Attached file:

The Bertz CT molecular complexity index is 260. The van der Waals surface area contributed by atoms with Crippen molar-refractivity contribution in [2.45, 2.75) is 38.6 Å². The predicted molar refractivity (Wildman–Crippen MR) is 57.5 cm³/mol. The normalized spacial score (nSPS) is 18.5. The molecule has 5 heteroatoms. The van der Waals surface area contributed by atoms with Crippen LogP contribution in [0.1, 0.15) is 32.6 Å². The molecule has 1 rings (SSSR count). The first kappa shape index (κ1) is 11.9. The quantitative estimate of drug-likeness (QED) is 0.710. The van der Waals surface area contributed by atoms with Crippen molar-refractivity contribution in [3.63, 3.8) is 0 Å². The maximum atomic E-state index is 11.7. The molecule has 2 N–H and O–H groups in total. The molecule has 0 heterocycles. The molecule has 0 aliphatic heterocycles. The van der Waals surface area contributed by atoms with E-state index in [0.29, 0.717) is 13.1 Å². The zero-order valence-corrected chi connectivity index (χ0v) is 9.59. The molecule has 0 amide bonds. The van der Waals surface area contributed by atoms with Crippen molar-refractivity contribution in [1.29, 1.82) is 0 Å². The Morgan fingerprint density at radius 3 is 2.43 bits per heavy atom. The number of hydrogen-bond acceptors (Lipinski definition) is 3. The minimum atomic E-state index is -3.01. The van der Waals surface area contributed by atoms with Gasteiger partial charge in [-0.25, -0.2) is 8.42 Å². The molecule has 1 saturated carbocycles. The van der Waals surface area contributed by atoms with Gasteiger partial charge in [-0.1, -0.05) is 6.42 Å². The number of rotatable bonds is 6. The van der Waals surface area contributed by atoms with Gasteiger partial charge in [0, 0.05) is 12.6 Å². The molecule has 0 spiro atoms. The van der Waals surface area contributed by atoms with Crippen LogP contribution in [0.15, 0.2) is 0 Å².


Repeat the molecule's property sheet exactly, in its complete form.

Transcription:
The Bertz CT molecular complexity index is 260. The van der Waals surface area contributed by atoms with Crippen molar-refractivity contribution in [2.45, 2.75) is 38.6 Å². The predicted molar refractivity (Wildman–Crippen MR) is 57.5 cm³/mol. The normalized spacial score (nSPS) is 18.5. The molecule has 5 heteroatoms. The van der Waals surface area contributed by atoms with Crippen LogP contribution in [0.1, 0.15) is 32.6 Å². The molecule has 1 rings (SSSR count). The first kappa shape index (κ1) is 11.9. The quantitative estimate of drug-likeness (QED) is 0.710. The van der Waals surface area contributed by atoms with Crippen molar-refractivity contribution in [3.63, 3.8) is 0 Å². The maximum atomic E-state index is 11.7. The molecule has 2 N–H and O–H groups in total. The molecule has 0 heterocycles. The molecule has 0 aliphatic heterocycles. The van der Waals surface area contributed by atoms with E-state index in [0.29, 0.717) is 13.1 Å². The zero-order valence-corrected chi connectivity index (χ0v) is 9.59. The molecule has 0 amide bonds. The van der Waals surface area contributed by atoms with Crippen molar-refractivity contribution in [1.29, 1.82) is 0 Å². The Morgan fingerprint density at radius 3 is 2.43 bits per heavy atom. The number of hydrogen-bond acceptors (Lipinski definition) is 3. The minimum atomic E-state index is -3.01. The van der Waals surface area contributed by atoms with Gasteiger partial charge in [-0.25, -0.2) is 8.42 Å². The molecule has 1 saturated carbocycles. The van der Waals surface area contributed by atoms with Gasteiger partial charge in [-0.1, -0.05) is 6.42 Å². The number of rotatable bonds is 6. The van der Waals surface area contributed by atoms with Gasteiger partial charge in [0, 0.05) is 12.6 Å². The molecule has 0 spiro atoms. The van der Waals surface area contributed by atoms with Crippen LogP contribution in [0.15, 0.2) is 0 Å².